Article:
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Avoid The Mutual Funds Dividends Tax Ambush

Stock Market News

June 2000

Avoid The Mutual Funds Dividends Tax Ambush

Mutual funds that provide for capital gain and dividend earnings may have a surprise for you. Don't be caught off guard!

The dividends and capital gains earned by mutual funds are taxed to fund investors each year, even though you reinvest all of your earnings back into the fund!

Dividends received by mutual funds from stocks it owns are taxed to fund investors at ordinary income tax rates ranging from 15 to 39.6 percent. Capital gain distributions, which represent the net gains from the stocks sold during the year, can be either short-term or long-term capital gains. Short-term gains are taxed at the individual fund investors ordinary income tax rates and represent the net fund gains on all stocks actually sold by the fund that were held less than one year. Long-term gains are taxed at long-term capital gain tax rates of 20 percent for most individuals and 10 percent for individuals in the 15 percent income tax bracket.

Capital gains distribution can vary a great deal between funds. Mutual funds with a lot of portfolio turnover can generate a lot more capital gain tax to fund investors than mutual funds that have longer term holding positions of their individual stocks.

What can you do to provide yourself with the most efficient after-tax return?

1. If you are a long-term, "buy and hold" mutual fund investor, you can find the before-tax and after-tax returns for thousands of funds at http://www.morningstar.com. (Morningstar is a subscription service, which costs $9.95 per month.)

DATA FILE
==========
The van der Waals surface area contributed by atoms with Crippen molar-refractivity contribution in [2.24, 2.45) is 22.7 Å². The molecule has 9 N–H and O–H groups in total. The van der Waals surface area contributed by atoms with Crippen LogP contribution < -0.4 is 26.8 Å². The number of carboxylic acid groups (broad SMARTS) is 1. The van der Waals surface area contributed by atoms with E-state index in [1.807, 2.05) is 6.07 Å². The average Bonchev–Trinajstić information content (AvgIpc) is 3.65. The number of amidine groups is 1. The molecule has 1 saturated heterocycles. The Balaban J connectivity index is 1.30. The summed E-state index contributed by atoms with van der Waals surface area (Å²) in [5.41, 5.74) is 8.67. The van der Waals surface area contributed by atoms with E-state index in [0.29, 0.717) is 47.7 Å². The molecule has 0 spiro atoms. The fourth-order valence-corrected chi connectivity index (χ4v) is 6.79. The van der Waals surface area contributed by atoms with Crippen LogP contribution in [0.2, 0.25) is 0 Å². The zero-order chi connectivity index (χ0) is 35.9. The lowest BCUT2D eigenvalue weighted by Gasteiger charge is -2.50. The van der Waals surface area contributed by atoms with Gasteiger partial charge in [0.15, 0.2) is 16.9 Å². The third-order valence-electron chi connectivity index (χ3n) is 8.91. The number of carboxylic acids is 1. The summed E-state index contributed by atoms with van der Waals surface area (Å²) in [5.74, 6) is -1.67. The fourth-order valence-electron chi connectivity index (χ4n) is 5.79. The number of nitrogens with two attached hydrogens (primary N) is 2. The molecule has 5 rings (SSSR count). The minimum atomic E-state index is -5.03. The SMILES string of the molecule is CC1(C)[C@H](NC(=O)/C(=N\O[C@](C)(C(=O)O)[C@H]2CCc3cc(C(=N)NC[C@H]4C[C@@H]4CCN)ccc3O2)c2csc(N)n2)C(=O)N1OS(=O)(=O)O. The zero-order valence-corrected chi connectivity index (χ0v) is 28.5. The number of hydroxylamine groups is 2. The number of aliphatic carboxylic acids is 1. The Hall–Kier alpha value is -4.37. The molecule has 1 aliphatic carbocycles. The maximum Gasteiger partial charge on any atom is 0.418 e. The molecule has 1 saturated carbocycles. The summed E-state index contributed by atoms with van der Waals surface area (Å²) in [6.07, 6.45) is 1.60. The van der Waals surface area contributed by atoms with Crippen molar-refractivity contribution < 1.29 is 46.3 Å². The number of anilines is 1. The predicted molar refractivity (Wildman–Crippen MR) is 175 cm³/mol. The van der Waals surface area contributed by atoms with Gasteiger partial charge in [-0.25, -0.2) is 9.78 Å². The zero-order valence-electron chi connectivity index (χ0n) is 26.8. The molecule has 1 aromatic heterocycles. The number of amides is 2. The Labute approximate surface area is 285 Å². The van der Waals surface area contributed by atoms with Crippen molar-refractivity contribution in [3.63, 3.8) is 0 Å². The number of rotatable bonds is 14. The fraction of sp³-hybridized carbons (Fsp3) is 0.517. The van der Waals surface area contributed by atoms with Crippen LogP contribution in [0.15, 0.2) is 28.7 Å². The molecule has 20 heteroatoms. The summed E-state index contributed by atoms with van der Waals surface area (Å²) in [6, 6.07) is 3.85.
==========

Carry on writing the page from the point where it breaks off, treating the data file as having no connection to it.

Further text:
2. Compare the mutual fund's average holding periods of its stock investments to other funds in the same category. The longer the average holding period, the better your chances are that the fund will create less capital gains taxes on a year to year basis.

With a little bit of work and weighing your options, you can avoid a nasty tax ambush. And, if you would like a little back up at any time, we are always here to help.
 

These articles are intended to provide general resources for the tax and accounting needs of small businesses and individuals. Service2Client LLC is the author, but is not engaged in rendering specific legal, accounting, financial or professional advice. Service2Client LLC makes no representation that the recommendations of Service2Client LLC will achieve any result. The NSAD has not reviewed any of the Service2Client LLC content. Readers are encouraged to contact their CPA regarding the topics in these articles.

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